b. Because the income of a grantor trust is taxed to the grantor, not the trust nor its beneficiaries, all trust assets which are passing to the beneficiaries effectively grow income tax free. The grantor pays the tax, and so is essentially transferring this additional gift (payment of income taxes) to the beneficiaries free of additional transfer taxes. The result is a further decrease in the taxable estate of the grantor, and a bigger increase in assets passing to beneficiaries free of taxes.

3. Grantor Retained Annuity Trust (“GRAT”)

a. A GRAT is another effective estate planning tool used to transfer assets to beneficiaries for little to no transfer taxes. In a GRAT, the grantor transfers an asset (ideally of low value but with substantial growth potential, e.g. pre-IPO stock), and takes back an annuity equal to some value necessary to reduce or eliminate gift taxes on the transfer. With proper asset selection, the growth of the asset will increase in value far beyond the value of the annuity that is required to be paid. The asset (or more accurately its appreciation), meanwhile, will have been transferred for little to no transfer taxes and no utilization of the grantor’s lifetime exemption.

b. A typical GRAT is set up for a short term (e.g. 2 years) since the grantor must survive the term of the GRAT for the tax planning to be effective. To further leverage the use of the discounted values provided by a GRAT, while hedging against the likelihood of death within the annuity term, “rolling” GRATs, which effectively renew every two years, are sometimes used.

4. Qualified Personal Resident Trust (“QPRT”)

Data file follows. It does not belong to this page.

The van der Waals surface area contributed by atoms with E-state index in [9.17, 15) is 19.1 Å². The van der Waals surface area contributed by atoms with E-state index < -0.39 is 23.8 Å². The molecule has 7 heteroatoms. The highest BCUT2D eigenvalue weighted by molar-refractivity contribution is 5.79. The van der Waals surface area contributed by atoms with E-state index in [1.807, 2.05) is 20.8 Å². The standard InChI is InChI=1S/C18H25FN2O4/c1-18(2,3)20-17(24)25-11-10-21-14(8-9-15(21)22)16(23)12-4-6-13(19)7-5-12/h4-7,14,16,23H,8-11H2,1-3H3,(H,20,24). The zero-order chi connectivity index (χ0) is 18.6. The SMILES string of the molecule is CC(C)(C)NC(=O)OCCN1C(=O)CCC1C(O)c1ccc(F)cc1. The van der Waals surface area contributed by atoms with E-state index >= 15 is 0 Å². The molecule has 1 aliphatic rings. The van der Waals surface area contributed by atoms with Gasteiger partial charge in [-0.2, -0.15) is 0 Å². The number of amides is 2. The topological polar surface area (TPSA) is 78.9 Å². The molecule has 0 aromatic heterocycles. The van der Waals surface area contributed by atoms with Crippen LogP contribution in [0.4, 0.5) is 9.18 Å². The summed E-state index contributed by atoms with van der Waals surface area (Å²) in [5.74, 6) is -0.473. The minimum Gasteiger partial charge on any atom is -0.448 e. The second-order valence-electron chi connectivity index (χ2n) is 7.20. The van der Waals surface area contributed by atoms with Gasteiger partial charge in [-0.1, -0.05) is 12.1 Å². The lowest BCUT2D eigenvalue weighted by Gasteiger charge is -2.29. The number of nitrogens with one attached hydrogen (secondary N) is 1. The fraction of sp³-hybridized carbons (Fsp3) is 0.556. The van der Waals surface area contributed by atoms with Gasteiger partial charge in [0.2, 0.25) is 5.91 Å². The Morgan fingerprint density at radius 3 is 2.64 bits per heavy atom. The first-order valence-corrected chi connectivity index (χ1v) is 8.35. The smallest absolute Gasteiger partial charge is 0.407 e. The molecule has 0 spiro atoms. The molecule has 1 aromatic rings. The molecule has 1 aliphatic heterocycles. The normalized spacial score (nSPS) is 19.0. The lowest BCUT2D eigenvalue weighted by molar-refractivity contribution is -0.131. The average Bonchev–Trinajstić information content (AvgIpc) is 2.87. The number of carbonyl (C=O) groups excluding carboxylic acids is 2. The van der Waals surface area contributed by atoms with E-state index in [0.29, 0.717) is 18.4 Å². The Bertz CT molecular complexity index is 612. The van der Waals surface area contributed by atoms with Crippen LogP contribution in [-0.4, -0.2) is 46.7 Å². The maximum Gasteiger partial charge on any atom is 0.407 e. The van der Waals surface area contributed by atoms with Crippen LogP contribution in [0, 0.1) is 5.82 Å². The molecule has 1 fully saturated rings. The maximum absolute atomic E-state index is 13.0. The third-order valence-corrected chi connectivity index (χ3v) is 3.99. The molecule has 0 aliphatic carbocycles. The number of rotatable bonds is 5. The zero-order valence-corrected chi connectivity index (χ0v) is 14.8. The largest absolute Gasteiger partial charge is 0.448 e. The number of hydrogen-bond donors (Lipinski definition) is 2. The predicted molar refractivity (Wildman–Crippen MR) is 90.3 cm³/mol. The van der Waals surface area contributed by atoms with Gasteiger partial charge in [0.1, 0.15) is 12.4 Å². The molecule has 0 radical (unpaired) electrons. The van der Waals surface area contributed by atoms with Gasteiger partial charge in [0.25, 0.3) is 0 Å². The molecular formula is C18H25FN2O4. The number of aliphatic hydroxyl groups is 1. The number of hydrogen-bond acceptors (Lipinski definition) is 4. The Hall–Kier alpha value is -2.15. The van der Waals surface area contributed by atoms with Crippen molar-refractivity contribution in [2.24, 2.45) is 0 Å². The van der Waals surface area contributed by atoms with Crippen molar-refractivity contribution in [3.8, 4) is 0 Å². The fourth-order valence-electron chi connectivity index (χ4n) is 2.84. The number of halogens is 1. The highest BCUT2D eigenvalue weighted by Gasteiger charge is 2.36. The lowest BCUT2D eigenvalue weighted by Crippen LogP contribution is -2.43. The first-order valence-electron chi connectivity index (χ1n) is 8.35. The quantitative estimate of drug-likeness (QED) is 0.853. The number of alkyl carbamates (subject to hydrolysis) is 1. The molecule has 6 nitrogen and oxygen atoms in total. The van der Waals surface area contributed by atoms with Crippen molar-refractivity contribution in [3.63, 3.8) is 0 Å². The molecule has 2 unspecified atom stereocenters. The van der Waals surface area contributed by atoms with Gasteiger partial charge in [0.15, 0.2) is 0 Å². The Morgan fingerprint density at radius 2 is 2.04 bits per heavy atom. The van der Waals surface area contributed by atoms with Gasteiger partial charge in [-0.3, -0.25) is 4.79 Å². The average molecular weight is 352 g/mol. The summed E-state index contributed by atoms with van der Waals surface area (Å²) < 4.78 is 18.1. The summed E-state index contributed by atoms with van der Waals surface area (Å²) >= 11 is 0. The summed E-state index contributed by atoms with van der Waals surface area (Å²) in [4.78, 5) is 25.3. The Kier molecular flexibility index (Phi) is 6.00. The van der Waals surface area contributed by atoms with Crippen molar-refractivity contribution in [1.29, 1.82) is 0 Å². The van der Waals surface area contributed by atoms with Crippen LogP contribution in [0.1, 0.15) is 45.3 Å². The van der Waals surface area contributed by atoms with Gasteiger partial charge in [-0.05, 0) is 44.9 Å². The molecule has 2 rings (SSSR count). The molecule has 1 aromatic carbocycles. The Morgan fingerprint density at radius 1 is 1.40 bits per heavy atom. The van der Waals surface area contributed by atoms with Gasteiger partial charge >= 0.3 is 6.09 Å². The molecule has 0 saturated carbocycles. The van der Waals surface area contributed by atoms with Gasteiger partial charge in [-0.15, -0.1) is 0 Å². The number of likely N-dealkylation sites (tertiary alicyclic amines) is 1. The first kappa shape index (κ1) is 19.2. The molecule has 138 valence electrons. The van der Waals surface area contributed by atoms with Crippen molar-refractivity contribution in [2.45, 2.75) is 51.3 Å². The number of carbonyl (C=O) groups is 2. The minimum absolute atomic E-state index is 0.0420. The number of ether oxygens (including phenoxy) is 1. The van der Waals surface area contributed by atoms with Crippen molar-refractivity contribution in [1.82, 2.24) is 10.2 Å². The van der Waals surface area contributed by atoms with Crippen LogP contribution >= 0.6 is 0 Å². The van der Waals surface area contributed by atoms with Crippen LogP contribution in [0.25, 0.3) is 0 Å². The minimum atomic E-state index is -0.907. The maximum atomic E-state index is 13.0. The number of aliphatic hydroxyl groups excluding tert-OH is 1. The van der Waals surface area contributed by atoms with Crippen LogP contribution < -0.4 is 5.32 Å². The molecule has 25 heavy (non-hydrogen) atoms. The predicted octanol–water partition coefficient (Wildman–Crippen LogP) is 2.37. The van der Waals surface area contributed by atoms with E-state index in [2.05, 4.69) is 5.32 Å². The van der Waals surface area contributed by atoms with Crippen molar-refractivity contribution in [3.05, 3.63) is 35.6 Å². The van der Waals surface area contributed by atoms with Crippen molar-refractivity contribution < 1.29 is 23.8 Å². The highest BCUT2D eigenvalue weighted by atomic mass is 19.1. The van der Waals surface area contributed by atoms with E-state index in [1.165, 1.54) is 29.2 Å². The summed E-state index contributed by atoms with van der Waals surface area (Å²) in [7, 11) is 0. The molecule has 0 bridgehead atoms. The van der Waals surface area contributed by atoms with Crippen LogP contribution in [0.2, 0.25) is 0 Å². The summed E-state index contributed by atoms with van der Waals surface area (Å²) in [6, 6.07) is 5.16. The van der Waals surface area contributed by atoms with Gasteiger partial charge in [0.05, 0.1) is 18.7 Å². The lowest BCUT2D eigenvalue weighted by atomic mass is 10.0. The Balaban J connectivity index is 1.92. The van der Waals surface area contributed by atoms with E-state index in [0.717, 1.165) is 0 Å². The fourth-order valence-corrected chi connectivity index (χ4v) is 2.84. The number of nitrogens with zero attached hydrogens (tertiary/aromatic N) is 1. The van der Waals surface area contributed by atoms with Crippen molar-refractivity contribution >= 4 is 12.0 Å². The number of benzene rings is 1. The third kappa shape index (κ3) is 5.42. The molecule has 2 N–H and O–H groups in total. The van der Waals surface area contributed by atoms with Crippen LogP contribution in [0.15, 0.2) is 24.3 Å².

a. Similar to the GRAT, a QPRT is a trust used to transfer the grantor’s principal residence or vacation home at discounted values resulting in reduced or eliminated transfer taxes. The grantor of a QPRT transfers his home or vacation home to the trust, and takes back the right to reside in the property for a number of years. The greater the number of years, the greater the discount on the gift.

b. As with the GRAT, the grantor of a QPRT must survive the reserved term in order to reap the tax benefits of the transfer. If the grantor survives, the property and all appreciation will have been transferred for little to no transfer taxes. The grantor can then continue to live in the property if he pays fair market value rent. This rent will be income to the trust, but will further decrease the grantor’s taxable estate free of transfer taxes.

5. Qualified Terminable Interest Trust (“QTIP”)

a. A QTIP trust is typically established as a subtrust to a revocable living trust. Following the death of the first spouse of a married couple that has established a revocable living trust, a QTIP may be set up to hold some portion of the decedent’s share of the trust assets for the benefit of the surviving spouse.

b. The terms of a QTIP trust generally provide that the assets may be used for the benefit of the surviving spouse, but the remainder must be disposed according to the wishes of the decedent spouse. The QTIP trust provides the parameters necessary to benefit the survivor, qualify for the marital deduction, but ultimately benefit beneficiaries chosen by the decedent spouse.

6. Qualified Domestic Trust (“QDoT”)

a. Also typically established as a subtrust to a revocable living trust, the QDoT is employed to qualify for the unlimited marital deduction in the event the surviving spouse is not a U.S. citizen. Transfers from a U.S. citizen or U.S. resident to a surviving U.S. citizen spouse are allowed free of transfer taxes without limitation since transfers to a U.S. citizen spouse qualify for the unlimited marital deduction. Transfers to non-U.S. citizen spouses, however, are capped. During life, instead of a $14,000 annual exclusion, the amount is capped at $147,000 (2015) annually. At death, they must either fall under the estate tax exemption or be placed into a QDoT for the benefit of the noncitizen spouse.